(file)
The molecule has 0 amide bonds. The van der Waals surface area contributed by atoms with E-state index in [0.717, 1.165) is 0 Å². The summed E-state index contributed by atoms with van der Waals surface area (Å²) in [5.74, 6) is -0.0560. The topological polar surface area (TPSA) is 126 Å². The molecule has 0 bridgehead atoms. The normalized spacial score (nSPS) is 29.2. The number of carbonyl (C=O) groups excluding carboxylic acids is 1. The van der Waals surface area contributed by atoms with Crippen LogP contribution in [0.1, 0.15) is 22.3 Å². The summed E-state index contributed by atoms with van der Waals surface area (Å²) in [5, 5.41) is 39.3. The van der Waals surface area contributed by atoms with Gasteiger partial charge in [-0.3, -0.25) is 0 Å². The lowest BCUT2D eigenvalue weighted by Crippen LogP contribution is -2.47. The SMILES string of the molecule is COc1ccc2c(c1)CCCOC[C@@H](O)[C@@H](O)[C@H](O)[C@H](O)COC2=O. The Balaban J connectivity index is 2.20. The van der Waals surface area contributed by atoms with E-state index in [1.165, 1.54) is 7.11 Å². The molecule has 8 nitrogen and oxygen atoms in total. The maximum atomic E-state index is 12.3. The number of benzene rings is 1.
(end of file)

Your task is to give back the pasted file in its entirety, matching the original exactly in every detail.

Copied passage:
The molecule has 0 amide bonds. The van der Waals surface area contributed by atoms with E-state index in [0.717, 1.165) is 0 Å². The summed E-state index contributed by atoms with van der Waals surface area (Å²) in [5.74, 6) is -0.0560. The topological polar surface area (TPSA) is 126 Å². The molecule has 0 bridgehead atoms. The normalized spacial score (nSPS) is 29.2. The number of carbonyl (C=O) groups excluding carboxylic acids is 1. The van der Waals surface area contributed by atoms with Crippen LogP contribution in [0.1, 0.15) is 22.3 Å². The summed E-state index contributed by atoms with van der Waals surface area (Å²) in [5, 5.41) is 39.3. The van der Waals surface area contributed by atoms with Gasteiger partial charge in [-0.3, -0.25) is 0 Å². The lowest BCUT2D eigenvalue weighted by Crippen LogP contribution is -2.47. The SMILES string of the molecule is COc1ccc2c(c1)CCCOC[C@@H](O)[C@@H](O)[C@H](O)[C@H](O)COC2=O. The Balaban J connectivity index is 2.20. The van der Waals surface area contributed by atoms with E-state index in [1.165, 1.54) is 7.11 Å². The molecule has 8 nitrogen and oxygen atoms in total. The maximum atomic E-state index is 12.3. The number of benzene rings is 1.